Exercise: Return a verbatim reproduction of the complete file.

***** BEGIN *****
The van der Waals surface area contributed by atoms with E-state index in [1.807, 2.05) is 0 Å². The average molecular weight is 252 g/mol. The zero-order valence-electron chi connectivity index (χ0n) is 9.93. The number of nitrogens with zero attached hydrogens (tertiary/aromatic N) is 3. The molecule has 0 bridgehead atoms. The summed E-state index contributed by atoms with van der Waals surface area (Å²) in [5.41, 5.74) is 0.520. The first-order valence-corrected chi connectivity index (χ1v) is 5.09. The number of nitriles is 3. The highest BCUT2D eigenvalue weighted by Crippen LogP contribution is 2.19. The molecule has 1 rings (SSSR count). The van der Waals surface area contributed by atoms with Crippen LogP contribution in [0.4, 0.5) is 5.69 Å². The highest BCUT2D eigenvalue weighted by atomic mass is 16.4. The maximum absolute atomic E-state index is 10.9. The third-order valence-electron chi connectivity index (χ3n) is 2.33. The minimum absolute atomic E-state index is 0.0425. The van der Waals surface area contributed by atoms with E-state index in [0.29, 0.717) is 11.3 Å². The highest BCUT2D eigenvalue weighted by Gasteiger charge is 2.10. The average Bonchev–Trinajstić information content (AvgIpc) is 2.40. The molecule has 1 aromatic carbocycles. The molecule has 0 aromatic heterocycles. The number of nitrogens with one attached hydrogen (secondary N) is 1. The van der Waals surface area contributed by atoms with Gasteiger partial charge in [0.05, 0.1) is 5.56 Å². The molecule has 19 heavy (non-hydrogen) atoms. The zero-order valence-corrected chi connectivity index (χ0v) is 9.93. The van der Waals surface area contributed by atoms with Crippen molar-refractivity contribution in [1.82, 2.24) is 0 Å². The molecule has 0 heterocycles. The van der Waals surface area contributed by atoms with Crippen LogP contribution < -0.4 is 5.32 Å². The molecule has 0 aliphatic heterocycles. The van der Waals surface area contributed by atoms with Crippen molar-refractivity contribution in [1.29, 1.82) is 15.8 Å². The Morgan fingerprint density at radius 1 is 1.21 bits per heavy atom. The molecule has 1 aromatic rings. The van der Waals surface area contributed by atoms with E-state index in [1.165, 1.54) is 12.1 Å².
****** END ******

The van der Waals surface area contributed by atoms with E-state index in [1.807, 2.05) is 0 Å². The average molecular weight is 252 g/mol. The zero-order valence-electron chi connectivity index (χ0n) is 9.93. The number of nitrogens with zero attached hydrogens (tertiary/aromatic N) is 3. The molecule has 0 bridgehead atoms. The summed E-state index contributed by atoms with van der Waals surface area (Å²) in [5.41, 5.74) is 0.520. The first-order valence-corrected chi connectivity index (χ1v) is 5.09. The number of nitriles is 3. The highest BCUT2D eigenvalue weighted by Crippen LogP contribution is 2.19. The molecule has 1 rings (SSSR count). The van der Waals surface area contributed by atoms with Crippen LogP contribution in [0.4, 0.5) is 5.69 Å². The highest BCUT2D eigenvalue weighted by atomic mass is 16.4. The maximum absolute atomic E-state index is 10.9. The third-order valence-electron chi connectivity index (χ3n) is 2.33. The minimum absolute atomic E-state index is 0.0425. The van der Waals surface area contributed by atoms with E-state index in [0.29, 0.717) is 11.3 Å². The highest BCUT2D eigenvalue weighted by Gasteiger charge is 2.10. The average Bonchev–Trinajstić information content (AvgIpc) is 2.40. The molecule has 1 aromatic carbocycles. The molecule has 0 aromatic heterocycles. The number of nitrogens with one attached hydrogen (secondary N) is 1. The van der Waals surface area contributed by atoms with Gasteiger partial charge in [0.05, 0.1) is 5.56 Å². The molecule has 19 heavy (non-hydrogen) atoms. The zero-order valence-corrected chi connectivity index (χ0v) is 9.93. The van der Waals surface area contributed by atoms with Crippen molar-refractivity contribution in [1.82, 2.24) is 0 Å². The molecule has 0 heterocycles. The van der Waals surface area contributed by atoms with Crippen LogP contribution < -0.4 is 5.32 Å². The molecule has 0 aliphatic heterocycles. The van der Waals surface area contributed by atoms with Crippen molar-refractivity contribution in [1.29, 1.82) is 15.8 Å². The Morgan fingerprint density at radius 1 is 1.21 bits per heavy atom. The molecule has 1 aromatic rings. The van der Waals surface area contributed by atoms with E-state index in [1.165, 1.54) is 12.1 Å².